As I went into meditation, my mind being what it is had a million thoughts running through it. I’ve learned that as thoughts arise in meditation, we should acknowledge them and then simply let them go. Yet one thought in particular just kept popping up. And oddly enough, it was a thought about a phone cord on the telephone I use at work. Strange, I know. But instead of trying to force the thought out of my mind, I allowed it to pass through. Once it did, it made total sense.
When my company moved offices a few years ago, we received new telephones. Over time, the cord on the phone I’d gotten became tangled and gnarled. It was a pesky little annoyance, because it prevented my phone from hanging up properly on the receiver. At times, I’d try to untangle it but then would become frustrated and just left it as it was. The company eventually moved offices again and the tangled cord came with me. We moved from a space where I had my own office, to a location where many of the employees, myself included, were collapsed into an open workspace. “Cubicle World,” as many of us call it. As such, a co-worker who has become a good friend was stationed behind me and had a bird’s-eye view of my telephone cord. She saw me fussing with it a few months back and asked if I ever put in a request to have it changed. When I told her I hadn’t, she said, “Here, let’s try something,” and she proceeded to go to another workspace that wasn’t being used, took the handle off a phone with a perfectly fine cord and replaced my handle with the new one. Then laughing she said, “See? Isn’t that better?” We shared a few jokes about it and moved on. What I didn’t realize at the time was how profound that gesture was.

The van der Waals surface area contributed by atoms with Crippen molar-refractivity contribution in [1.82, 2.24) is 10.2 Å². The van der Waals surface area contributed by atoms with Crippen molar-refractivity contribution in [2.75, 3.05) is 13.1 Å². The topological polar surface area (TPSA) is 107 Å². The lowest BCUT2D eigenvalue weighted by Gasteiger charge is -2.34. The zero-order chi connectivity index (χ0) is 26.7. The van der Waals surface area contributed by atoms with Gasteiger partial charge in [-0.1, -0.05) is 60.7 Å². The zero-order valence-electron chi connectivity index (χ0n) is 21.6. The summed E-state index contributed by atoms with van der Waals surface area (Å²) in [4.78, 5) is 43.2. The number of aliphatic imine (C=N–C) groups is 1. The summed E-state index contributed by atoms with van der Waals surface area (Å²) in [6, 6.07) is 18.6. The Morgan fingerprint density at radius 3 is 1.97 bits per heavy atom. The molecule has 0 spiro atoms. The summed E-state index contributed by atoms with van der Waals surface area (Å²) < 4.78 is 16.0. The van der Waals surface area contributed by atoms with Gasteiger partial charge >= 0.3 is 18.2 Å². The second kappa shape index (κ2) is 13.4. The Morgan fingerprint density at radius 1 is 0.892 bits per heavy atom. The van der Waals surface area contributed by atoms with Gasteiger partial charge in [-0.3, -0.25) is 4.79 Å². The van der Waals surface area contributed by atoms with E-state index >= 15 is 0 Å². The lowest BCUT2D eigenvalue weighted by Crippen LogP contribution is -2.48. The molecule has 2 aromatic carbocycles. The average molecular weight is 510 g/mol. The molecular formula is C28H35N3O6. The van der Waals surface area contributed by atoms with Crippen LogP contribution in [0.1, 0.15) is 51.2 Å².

By allowing the thought of the phone with the tangled cord to pass through my mind during meditation this morning, it landed with an eye-opening realization for me. Just as I replaced the handle with the tangled cord, I can apply the same concept to relationships in my life that have become tangled or convoluted. I can either keep fussing with trying to detangle things, or I can simply stop and replace the frustration with an untangled state of mind. Replacing the telephone cord on my relationships, if you will. It can be as simple as it was when my co-worker/friend replaced the handle and cord on my phone at work.